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Monday, November 12, 2018

The Skeptic Tradition

By Sam Huntington

Here we are in the 21st Century —an age so advanced in science and technology that most of us can’t get our heads around it. Add to this, again for most of us, the real problem of information overload. These days, there’s simply too much to know; the mass of information that we do have doesn’t allow much room for adding in more. As a result, we’ve become quite selective about what we want to know. The United States of America may host one of the world’s most specialized societies. I can’t say that this is either a good or bad thing ... but I can say that specialization has a fragmenting effect on society overall. Bio-specialists are not known to hang-out with welders. It is no longer adequate to consult with a lawyer; you have to consult with a lawyer that specializes in your particular problem. In the medical profession, all I can say is thank goodness for general practitioners who serve us as our conduit to specialized medicine.

I was reading a magazine the other day, an article written by one of the so-called earth scientists, who was complaining about the American skeptic. Why, he moaned, do Americans continue to question the wisdom, authority, or expertise of scientists? He wrote, “We live in an age when all manner of scientific knowledge —from the safety of fluoride and vaccines to the reality of climate change— faces organized and often furious opposition. Empowered by their own sources of information and their own interpretations of research, doubters have declared war on the consensus of experts. There are so many of these controversies these days, you’d think a diabolical agency had put something in the water to make people argumentative. And there’s so much talk about the trend these days —in books, articles, and academic conferences— that science doubt itself has become a pop-culture meme.”

It didn’t take long for the writer to arrive at the conclusion that the problem is really that Americans are foolishly skeptical. Yes, our lives are permeated by science and technology; American society is more complicated and unsettling. And, he continued, “We face risks that we can’t easily analyze.” Well, I think this is true. What does a welder know, or understand, or even care about bio-research (until it affects him or her personally)? It leads me to conclude that American society is far more complicated than we realize and our penchant for classifying people as either wealthy, middle class, or poor is merely a matter of convenience to journalists who actually know less than the welder does about bio-science (unless they’re specialized journalists, of course).

But why are Americans so skeptical? I think that generally, we distrust science and technology because of the way it has been used in the past to confuse us, and then to use that confusion —that lack of knowledge or understanding— to take advantage of society as a whole. I last wrote about climate science; I can use that as my leading example of society’s distrust of the scientific community. There are many other examples. Who were the nimrods in science that gave us the notion of nuclear energy without considering what ought to be done with spent fuel rods? Oh, we found a solution to this, of course, after the mother of necessity resulted in the expenditure of billions of dollars in land requisition and the creation of underground storage facilities. That story, by the way, is far from over. Here are a few more scientific blunders that cause us to question science:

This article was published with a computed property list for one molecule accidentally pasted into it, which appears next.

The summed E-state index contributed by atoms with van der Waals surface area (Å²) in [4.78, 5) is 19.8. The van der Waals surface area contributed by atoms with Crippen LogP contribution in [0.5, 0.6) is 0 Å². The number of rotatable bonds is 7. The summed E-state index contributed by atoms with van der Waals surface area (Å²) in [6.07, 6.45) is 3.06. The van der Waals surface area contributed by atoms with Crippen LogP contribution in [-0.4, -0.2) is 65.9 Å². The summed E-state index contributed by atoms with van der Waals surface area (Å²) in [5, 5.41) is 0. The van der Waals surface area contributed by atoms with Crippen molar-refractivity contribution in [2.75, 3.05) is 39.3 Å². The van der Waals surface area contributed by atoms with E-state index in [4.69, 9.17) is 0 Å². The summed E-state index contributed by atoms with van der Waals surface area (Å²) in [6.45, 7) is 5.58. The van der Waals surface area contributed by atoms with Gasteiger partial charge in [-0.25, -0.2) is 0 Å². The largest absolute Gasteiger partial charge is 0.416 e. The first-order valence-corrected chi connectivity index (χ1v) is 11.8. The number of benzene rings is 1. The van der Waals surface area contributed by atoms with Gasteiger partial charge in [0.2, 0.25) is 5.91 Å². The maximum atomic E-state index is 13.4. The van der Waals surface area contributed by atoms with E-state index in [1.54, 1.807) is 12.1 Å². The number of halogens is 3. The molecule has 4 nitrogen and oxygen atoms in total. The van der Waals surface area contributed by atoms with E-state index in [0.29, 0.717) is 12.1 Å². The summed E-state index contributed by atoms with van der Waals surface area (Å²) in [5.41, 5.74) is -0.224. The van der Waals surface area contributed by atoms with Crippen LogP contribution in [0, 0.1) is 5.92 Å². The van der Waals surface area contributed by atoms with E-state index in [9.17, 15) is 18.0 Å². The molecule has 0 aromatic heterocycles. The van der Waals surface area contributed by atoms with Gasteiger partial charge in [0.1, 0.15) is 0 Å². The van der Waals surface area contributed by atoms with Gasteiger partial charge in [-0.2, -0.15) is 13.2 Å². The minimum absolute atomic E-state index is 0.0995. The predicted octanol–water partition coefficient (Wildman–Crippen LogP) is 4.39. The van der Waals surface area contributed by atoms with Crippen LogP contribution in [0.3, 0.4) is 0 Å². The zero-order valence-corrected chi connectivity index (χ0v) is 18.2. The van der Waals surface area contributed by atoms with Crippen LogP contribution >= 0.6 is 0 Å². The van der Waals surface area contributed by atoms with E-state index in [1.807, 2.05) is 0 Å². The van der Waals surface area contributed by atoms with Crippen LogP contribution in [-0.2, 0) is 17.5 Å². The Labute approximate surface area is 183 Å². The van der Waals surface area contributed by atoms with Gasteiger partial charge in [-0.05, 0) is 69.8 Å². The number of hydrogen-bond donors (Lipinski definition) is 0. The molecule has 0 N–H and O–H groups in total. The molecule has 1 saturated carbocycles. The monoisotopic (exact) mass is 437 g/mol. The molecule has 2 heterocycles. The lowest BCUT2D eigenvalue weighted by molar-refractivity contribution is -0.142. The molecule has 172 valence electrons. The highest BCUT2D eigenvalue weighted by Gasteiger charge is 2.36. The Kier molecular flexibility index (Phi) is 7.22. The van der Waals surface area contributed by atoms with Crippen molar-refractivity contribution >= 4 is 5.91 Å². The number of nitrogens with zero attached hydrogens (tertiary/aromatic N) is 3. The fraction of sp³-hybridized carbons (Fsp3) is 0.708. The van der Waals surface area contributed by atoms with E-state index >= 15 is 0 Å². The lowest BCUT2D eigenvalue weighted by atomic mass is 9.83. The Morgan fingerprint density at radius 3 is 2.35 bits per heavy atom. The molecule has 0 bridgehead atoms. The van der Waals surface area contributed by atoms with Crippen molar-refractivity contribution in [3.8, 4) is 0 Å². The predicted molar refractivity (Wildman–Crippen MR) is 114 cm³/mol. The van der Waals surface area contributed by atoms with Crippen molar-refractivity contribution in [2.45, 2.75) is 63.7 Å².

In the 1950s, Brazilian geneticists cross-bred mild-mannered honeybees with their African cousins. Apparently, this is what everyone needed in 1950: very aggressive bees. The bee’s escaped their enclosure. Today, killer bees are a problem in Texas, New Mexico, Arizona, Nevada, and California: hundreds of people have been killed or seriously injured by killer bee attacks. It doesn’t help, of course, that killer bees and honey bees look identical. Thank you, science.

In 1981, Harvard researcher John Darsee faked data in heart studies. It was found that the data he used for most of his 100 published studies had been completely fabricated.

In 1985, Robert Slutsky, a noted cardiac-radiology specialist altered data and lied about the methods he used in turning out a prolific number of research articles. He was forced to resign from the University of California (San Diego) School of Medicine.

A study in 1986, conducted by two Yale sociologists and a Harvard economist warned that single women aged 35 had but a five percent chance of ever marrying, that women over 40 were “more likely to be killed by a terrorist” than to ever find marital bliss. Pure poppycock.

On 26 April 1986, Soviet nuclear experts learned the meaning of an American expression: “Oh shit.” When these scientific engineers turned off Chernobyl’s cooling system a runaway chain reaction blew the smithereens out of the reactor. The result was the release into the atmosphere more than 100 times the radioactivity at Hiroshima and Nagasaki. Today, we know that more than 4,000 people died; 70,000 were permanently disabled. What we don’t know is the number of people who died as an indirect consequence of this catastrophe: the event affected the entire United States as the radioactive material eventually fell to earth and was consumed by dairy and beef cattle —which we promptly consumed.